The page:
The occupations of farmer and rancher have merited mention on every top ten list of the most dangerous jobs I’ve ever seen. Usually loggers, miners, firemen and fishermen top these lists with ag workers not far behind. Recently I saw a most-dangerous list that unbelievably said the job of pizza delivery man is more dangerous than a rodeo bull fighter. This leads me to question the procedures used to develop these lists.
In my long working life I have actually had two jobs that invariably end up on the lists of the most dangerous occupations. To put myself through college I worked several summers in the oil fields as a roustabout where I encountered dangers on a daily basis. These risks included eating two-week old potato salad that I found in my lunch pail, dodging heavy metal objects that fell from the sky, evading rattlesnakes and drinking e coli coladas at the monthly safety meetings. By far, the most danger I was ever in while working in the oil fields were the card games I engaged in with the seasoned oil patch veterans who showed no remorse in winning part of my paycheck as we hid out of radio range from the big boss man.
The other dangerous job I held briefly was that of a cowboy, which can be more dangerous than a state legislature in session. I say I was a cowboy “briefly” because it didn’t take me long to discover that surrounding oneself with waspy colts, busted cinches and red hot branding irons for six hundred dollars a month would more likely land me in the hospital and the poor house, not the Forbes 400.
As a writer, the most danger I’m in these days is from a paper cut. I feel guilty for leading such a soft life when I consider that my forefathers placed themselves in danger on a daily basis. You see, both my great grandfather and my father-figure grandfather were volunteer firemen with more than 60 years of service between them. Firemen are ALWAYS listed on the most dangerous jobs lists, and rightly so. I have the utmost respect for them.
My great-grandfather was Chief of the force for 16 years and my grandfather was Chief for 12, so my grandmother was quite used to being awakened in the middle of the night by the siren and radio that wailed when they were called out. She experienced this both as a child and as a wife. She always seemed so calm about my firefighting grandfather and didn’t seem to worry when he was called to a fire. My grandma explained her cavalier attitude to me once and I think it applies to any spouse who is married to someone with a dangerous job. (And don’t forget, with women policemen, firefighters, highway patrolman and female soldiers, it’s not always the husband who has the dangerous job in the family.)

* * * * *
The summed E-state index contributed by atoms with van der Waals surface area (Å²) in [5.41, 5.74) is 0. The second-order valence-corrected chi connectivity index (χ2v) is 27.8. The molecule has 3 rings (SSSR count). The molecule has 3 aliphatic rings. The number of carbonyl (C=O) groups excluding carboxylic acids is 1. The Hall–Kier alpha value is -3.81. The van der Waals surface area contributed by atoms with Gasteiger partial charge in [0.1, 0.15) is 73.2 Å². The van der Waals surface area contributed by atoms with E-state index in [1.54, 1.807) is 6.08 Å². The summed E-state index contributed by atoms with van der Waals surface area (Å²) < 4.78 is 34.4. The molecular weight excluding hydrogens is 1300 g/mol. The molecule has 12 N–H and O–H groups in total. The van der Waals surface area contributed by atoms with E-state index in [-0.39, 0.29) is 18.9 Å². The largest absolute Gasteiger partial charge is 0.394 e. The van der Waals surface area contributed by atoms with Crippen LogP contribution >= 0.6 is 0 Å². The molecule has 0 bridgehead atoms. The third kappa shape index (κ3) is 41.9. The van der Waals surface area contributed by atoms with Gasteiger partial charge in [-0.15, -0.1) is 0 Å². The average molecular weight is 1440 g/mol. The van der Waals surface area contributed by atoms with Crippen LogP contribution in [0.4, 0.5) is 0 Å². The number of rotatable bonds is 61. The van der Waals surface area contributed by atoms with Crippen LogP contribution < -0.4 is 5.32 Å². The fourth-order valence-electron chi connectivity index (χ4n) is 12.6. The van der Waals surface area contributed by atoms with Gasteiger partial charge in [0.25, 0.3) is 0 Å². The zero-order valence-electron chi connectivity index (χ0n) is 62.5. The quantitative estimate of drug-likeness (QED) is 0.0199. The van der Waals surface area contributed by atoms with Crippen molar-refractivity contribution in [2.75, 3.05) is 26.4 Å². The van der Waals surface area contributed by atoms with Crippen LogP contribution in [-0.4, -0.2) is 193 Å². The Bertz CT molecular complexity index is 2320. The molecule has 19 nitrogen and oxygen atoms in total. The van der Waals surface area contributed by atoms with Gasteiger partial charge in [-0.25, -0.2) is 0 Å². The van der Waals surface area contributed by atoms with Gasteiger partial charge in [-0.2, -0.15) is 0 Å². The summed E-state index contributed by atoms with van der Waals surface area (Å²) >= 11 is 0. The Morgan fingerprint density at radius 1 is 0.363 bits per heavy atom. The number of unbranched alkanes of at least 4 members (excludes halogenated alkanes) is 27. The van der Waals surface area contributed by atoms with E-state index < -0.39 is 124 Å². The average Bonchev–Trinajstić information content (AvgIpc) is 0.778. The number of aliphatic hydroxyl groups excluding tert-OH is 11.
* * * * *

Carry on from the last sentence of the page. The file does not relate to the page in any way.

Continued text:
My grandma explained the conditioning process of a fire wife like this: when the sire goes off in the middle of the night a rookie fire wife has to be peeled from the ceiling she’s so afraid for her husband’s safety. She gets out of bed, helps her husband get into his boots (which usually stand by the bed), and as he rushes out the door she implores her darling to call the minute the fire is out. She watches her hero drive away in the dark and prays the entire time he’s gone until he comes back home all in one piece.
After her husband has been on the force a few years when the siren goes off the fire wife doesn’t even bother to get all the way out of bed and her parting words are, “Please be careful. Don’t get hurt because we have a mortgage to pay.”
When the radio blares in the home of a seasoned fire wife, like my grandma, she opens one eye, asks her husband to bring back a quart of milk for breakfast, rolls over and is back to sleep before he’s out the door.
I think it’s exactly the same way with ranch wives.
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Outtagrass Cattle Co. cartoon by Jan Swan Wood for the June 19, 2021, edition of Tri-State Livestock News